There is a degree of surprise that UK house prices have remained so strong in light of the coronavirus pandemic. Recent figures from the Nationwide show property prices have increased by 1.4% in the year to July 2020. While some may be sceptical of these figures, forthcoming data from the Land Registry is also expected to show an increase in transactions and strong demand from buyers. So why is the UK property market so resilient?
Pent-up demand is only part of the answer
It is fair to say that there has been pent-up demand once restrictions were lifted on home viewings and property transactions. The UK government’s recent decision to cut the rate of stamp duty has also helped. This pent-up demand may well have lasted longer than initially forecast because the process of acquiring the property is traditionally lengthy but perhaps even longer in the current environment. So, what can we expect once the pent-up demand has worked its way through the system?
Office for Budget Responsibility way off the mark
As we touched on above, the Nationwide survey confirms that UK house prices increased by 1.4% in the 12 month period to July 2020. As we move towards the final quarter of 2020 it is difficult to see how the Office for Budget Responsibility’s forecast of a 5% fall in house prices in 2020 can be met. We are in uncertain times, there will be downward pressure at some point but it is difficult to see annual performance anywhere near initial forecasts.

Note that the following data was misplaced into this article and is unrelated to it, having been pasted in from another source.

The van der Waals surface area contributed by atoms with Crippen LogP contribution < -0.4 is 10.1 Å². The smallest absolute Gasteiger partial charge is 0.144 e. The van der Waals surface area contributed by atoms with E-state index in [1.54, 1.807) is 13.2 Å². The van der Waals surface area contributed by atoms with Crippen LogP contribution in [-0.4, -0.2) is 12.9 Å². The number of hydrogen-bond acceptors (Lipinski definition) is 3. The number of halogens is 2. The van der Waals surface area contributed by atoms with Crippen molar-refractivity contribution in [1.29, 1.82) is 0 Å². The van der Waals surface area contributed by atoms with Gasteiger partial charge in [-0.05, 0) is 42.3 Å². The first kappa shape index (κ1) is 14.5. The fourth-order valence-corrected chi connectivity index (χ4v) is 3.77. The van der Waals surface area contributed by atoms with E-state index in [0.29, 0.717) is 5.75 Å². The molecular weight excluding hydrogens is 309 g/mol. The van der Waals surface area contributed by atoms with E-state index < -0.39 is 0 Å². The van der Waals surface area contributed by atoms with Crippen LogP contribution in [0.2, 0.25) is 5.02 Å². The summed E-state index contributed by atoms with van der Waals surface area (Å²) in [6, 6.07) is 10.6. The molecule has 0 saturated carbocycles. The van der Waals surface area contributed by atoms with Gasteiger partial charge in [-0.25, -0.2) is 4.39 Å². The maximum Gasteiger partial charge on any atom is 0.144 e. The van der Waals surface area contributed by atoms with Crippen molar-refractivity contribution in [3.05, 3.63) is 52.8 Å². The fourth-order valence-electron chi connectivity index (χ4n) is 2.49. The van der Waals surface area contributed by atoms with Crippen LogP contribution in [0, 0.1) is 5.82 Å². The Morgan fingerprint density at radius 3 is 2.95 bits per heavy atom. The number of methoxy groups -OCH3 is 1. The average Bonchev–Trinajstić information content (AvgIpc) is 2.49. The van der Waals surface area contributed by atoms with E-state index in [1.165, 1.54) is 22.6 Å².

This then throws into doubt the Office of Budget Responsibility’s forecast of an 11% fall in house prices for 2021. So, with the Bank of England having a “difficult time” accurately forecasting property prices in recent years, where can investors look for reliable help and guidance?
Will the removal of furlough have an impact?
Yes. The UK government has already begun to wind down furlough with more employers now contributing to the wages and taxes of their employees. The scheme is expected to close at the end of October 2020. While the government has introduced a £1000 bonus per employee retained until 2021 many believe this is simply putting off a tsunami of unemployment early next year. Or is it?
The greatest percentage of unemployment in recent months has been focused on the unskilled sectors. There are suggestions that so-called white-collar jobs will be at greater risk over the next six months or so. This could significantly reduce incomes, increase debts and see even those who retain their employment struggle to raise mortgage finance. That is the worst case scenario.
UK property investor sentiment continues to surprise
Time and time again investors in UK property have remained relatively positive while so-called “experts” around them have continuously talked down the sector. The UK economy is bouncing back, maybe not as quickly as many optimists had hoped, but there are signs of recovery. We know that a second wave of the coronavirus in the winter would have a seriously negative impact on the economy. Whether property investors would remain as positive and forward thinking in that scenario remains to be seen.
While so-called “experts” will point to the expected leap in unemployment in the first quarter of 2021, the economy has not succumbed to the doomsday scenario many were peddling. Yes, the headlines show the sharpest drop in GDP in living memory, UK national debt has now topped £2 trillion for the first time and unemployment will certainly increase over the next few months. However, demand for UK property has remained stubbornly resilient and while the next six months may be the greatest challenge it does appear that there is a strong backbone of interest in UK property.
Who would have thought that the UK property market could/would have been so resilient in the face of not only the coronavirus pandemic but Brexit?